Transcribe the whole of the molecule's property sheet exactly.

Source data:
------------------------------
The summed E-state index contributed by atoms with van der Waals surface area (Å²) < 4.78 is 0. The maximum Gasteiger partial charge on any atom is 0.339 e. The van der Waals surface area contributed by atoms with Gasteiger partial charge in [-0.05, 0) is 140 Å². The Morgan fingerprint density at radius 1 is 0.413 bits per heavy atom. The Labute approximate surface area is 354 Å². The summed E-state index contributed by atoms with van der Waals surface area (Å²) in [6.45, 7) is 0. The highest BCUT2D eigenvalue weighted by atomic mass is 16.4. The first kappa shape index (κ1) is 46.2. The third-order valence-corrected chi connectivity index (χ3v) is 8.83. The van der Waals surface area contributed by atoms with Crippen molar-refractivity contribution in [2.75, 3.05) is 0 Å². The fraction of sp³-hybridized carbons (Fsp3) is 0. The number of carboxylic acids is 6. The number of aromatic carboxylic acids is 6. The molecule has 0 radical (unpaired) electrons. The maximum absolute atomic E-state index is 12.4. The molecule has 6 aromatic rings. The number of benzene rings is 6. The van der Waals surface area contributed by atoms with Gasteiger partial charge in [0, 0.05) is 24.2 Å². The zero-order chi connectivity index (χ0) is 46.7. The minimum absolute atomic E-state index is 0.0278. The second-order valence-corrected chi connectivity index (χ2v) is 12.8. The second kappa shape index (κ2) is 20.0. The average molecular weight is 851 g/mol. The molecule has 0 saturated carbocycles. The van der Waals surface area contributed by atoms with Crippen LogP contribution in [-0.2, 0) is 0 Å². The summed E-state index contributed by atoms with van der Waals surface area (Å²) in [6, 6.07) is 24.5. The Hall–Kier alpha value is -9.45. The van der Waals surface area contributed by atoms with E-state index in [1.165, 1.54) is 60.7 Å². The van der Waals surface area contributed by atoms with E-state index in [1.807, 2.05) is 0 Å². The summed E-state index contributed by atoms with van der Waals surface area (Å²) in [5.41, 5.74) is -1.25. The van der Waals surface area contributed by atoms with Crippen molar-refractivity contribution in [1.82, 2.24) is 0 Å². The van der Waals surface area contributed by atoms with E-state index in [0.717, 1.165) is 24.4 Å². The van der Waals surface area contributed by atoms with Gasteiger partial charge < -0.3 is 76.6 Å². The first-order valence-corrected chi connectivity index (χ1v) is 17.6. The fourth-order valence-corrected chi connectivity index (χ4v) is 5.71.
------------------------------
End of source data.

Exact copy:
The summed E-state index contributed by atoms with van der Waals surface area (Å²) < 4.78 is 0. The maximum Gasteiger partial charge on any atom is 0.339 e. The van der Waals surface area contributed by atoms with Gasteiger partial charge in [-0.05, 0) is 140 Å². The Morgan fingerprint density at radius 1 is 0.413 bits per heavy atom. The Labute approximate surface area is 354 Å². The summed E-state index contributed by atoms with van der Waals surface area (Å²) in [6.45, 7) is 0. The highest BCUT2D eigenvalue weighted by atomic mass is 16.4. The first kappa shape index (κ1) is 46.2. The third-order valence-corrected chi connectivity index (χ3v) is 8.83. The van der Waals surface area contributed by atoms with Crippen molar-refractivity contribution in [2.75, 3.05) is 0 Å². The fraction of sp³-hybridized carbons (Fsp3) is 0. The number of carboxylic acids is 6. The number of aromatic carboxylic acids is 6. The molecule has 0 radical (unpaired) electrons. The maximum absolute atomic E-state index is 12.4. The molecule has 6 aromatic rings. The number of benzene rings is 6. The van der Waals surface area contributed by atoms with Gasteiger partial charge in [0, 0.05) is 24.2 Å². The zero-order chi connectivity index (χ0) is 46.7. The minimum absolute atomic E-state index is 0.0278. The second-order valence-corrected chi connectivity index (χ2v) is 12.8. The second kappa shape index (κ2) is 20.0. The average molecular weight is 851 g/mol. The molecule has 0 saturated carbocycles. The van der Waals surface area contributed by atoms with Crippen LogP contribution in [-0.2, 0) is 0 Å². The summed E-state index contributed by atoms with van der Waals surface area (Å²) in [6, 6.07) is 24.5. The Hall–Kier alpha value is -9.45. The van der Waals surface area contributed by atoms with E-state index in [1.165, 1.54) is 60.7 Å². The van der Waals surface area contributed by atoms with E-state index in [1.807, 2.05) is 0 Å². The summed E-state index contributed by atoms with van der Waals surface area (Å²) in [5.41, 5.74) is -1.25. The van der Waals surface area contributed by atoms with Crippen molar-refractivity contribution in [1.82, 2.24) is 0 Å². The van der Waals surface area contributed by atoms with E-state index in [0.717, 1.165) is 24.4 Å². The van der Waals surface area contributed by atoms with Gasteiger partial charge < -0.3 is 76.6 Å². The first-order valence-corrected chi connectivity index (χ1v) is 17.6. The fourth-order valence-corrected chi connectivity index (χ4v) is 5.71.